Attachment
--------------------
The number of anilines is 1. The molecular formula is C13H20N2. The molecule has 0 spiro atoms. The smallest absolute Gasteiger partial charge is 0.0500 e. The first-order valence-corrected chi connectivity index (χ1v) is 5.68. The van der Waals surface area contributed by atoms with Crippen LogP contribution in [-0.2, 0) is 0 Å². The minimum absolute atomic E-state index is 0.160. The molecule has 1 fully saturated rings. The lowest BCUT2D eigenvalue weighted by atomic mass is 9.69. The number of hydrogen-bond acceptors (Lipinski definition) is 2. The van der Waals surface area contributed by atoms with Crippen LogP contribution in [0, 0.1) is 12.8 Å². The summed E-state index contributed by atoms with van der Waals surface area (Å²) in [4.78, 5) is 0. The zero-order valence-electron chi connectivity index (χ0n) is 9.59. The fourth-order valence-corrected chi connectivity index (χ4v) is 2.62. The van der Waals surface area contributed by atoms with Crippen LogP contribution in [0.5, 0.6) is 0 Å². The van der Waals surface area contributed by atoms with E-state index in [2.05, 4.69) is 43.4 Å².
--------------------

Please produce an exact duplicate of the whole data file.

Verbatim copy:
The number of anilines is 1. The molecular formula is C13H20N2. The molecule has 0 spiro atoms. The smallest absolute Gasteiger partial charge is 0.0500 e. The first-order valence-corrected chi connectivity index (χ1v) is 5.68. The van der Waals surface area contributed by atoms with Crippen LogP contribution in [-0.2, 0) is 0 Å². The minimum absolute atomic E-state index is 0.160. The molecule has 1 fully saturated rings. The lowest BCUT2D eigenvalue weighted by atomic mass is 9.69. The number of hydrogen-bond acceptors (Lipinski definition) is 2. The van der Waals surface area contributed by atoms with Crippen LogP contribution in [0, 0.1) is 12.8 Å². The summed E-state index contributed by atoms with van der Waals surface area (Å²) in [4.78, 5) is 0. The zero-order valence-electron chi connectivity index (χ0n) is 9.59. The fourth-order valence-corrected chi connectivity index (χ4v) is 2.62. The van der Waals surface area contributed by atoms with Crippen LogP contribution in [0.5, 0.6) is 0 Å². The van der Waals surface area contributed by atoms with E-state index in [2.05, 4.69) is 43.4 Å².